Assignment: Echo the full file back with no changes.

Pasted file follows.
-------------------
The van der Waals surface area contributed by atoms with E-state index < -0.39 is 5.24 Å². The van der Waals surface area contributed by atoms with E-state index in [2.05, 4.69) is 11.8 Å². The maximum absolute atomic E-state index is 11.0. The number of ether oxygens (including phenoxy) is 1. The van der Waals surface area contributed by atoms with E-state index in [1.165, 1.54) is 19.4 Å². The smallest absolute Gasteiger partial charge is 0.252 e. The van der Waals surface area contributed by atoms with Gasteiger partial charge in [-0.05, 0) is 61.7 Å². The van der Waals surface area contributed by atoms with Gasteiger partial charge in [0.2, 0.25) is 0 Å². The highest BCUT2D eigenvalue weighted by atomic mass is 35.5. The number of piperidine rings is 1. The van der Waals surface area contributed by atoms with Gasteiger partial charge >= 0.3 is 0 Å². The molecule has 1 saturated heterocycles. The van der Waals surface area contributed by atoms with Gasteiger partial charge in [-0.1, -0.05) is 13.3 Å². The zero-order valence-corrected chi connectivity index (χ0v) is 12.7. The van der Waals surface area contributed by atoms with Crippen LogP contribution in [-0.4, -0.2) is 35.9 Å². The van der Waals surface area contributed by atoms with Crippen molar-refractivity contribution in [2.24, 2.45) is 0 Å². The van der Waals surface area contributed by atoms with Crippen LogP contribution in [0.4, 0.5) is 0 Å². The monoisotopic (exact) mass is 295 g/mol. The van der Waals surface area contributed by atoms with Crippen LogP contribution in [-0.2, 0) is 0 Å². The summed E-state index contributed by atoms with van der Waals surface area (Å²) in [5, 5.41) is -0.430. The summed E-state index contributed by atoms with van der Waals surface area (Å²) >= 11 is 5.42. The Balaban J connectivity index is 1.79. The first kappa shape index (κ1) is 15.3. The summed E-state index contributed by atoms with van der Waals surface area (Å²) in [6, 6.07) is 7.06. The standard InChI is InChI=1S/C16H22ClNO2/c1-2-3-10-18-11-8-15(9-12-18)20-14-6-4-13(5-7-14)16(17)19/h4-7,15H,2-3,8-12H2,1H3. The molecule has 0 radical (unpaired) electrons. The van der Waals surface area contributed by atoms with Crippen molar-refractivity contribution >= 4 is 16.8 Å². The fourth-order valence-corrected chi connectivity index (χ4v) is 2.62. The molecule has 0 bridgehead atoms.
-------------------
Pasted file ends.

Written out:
The van der Waals surface area contributed by atoms with E-state index < -0.39 is 5.24 Å². The van der Waals surface area contributed by atoms with E-state index in [2.05, 4.69) is 11.8 Å². The maximum absolute atomic E-state index is 11.0. The number of ether oxygens (including phenoxy) is 1. The van der Waals surface area contributed by atoms with E-state index in [1.165, 1.54) is 19.4 Å². The smallest absolute Gasteiger partial charge is 0.252 e. The van der Waals surface area contributed by atoms with Gasteiger partial charge in [-0.05, 0) is 61.7 Å². The van der Waals surface area contributed by atoms with Gasteiger partial charge in [0.2, 0.25) is 0 Å². The highest BCUT2D eigenvalue weighted by atomic mass is 35.5. The number of piperidine rings is 1. The van der Waals surface area contributed by atoms with Gasteiger partial charge >= 0.3 is 0 Å². The molecule has 1 saturated heterocycles. The van der Waals surface area contributed by atoms with Gasteiger partial charge in [-0.1, -0.05) is 13.3 Å². The zero-order valence-corrected chi connectivity index (χ0v) is 12.7. The van der Waals surface area contributed by atoms with Crippen LogP contribution in [-0.4, -0.2) is 35.9 Å². The van der Waals surface area contributed by atoms with Crippen molar-refractivity contribution in [2.24, 2.45) is 0 Å². The van der Waals surface area contributed by atoms with Crippen LogP contribution in [0.4, 0.5) is 0 Å². The monoisotopic (exact) mass is 295 g/mol. The van der Waals surface area contributed by atoms with Crippen LogP contribution in [-0.2, 0) is 0 Å². The summed E-state index contributed by atoms with van der Waals surface area (Å²) in [5, 5.41) is -0.430. The summed E-state index contributed by atoms with van der Waals surface area (Å²) >= 11 is 5.42. The Balaban J connectivity index is 1.79. The first kappa shape index (κ1) is 15.3. The summed E-state index contributed by atoms with van der Waals surface area (Å²) in [6, 6.07) is 7.06. The standard InChI is InChI=1S/C16H22ClNO2/c1-2-3-10-18-11-8-15(9-12-18)20-14-6-4-13(5-7-14)16(17)19/h4-7,15H,2-3,8-12H2,1H3. The molecule has 0 radical (unpaired) electrons. The van der Waals surface area contributed by atoms with Crippen molar-refractivity contribution >= 4 is 16.8 Å². The fourth-order valence-corrected chi connectivity index (χ4v) is 2.62. The molecule has 0 bridgehead atoms.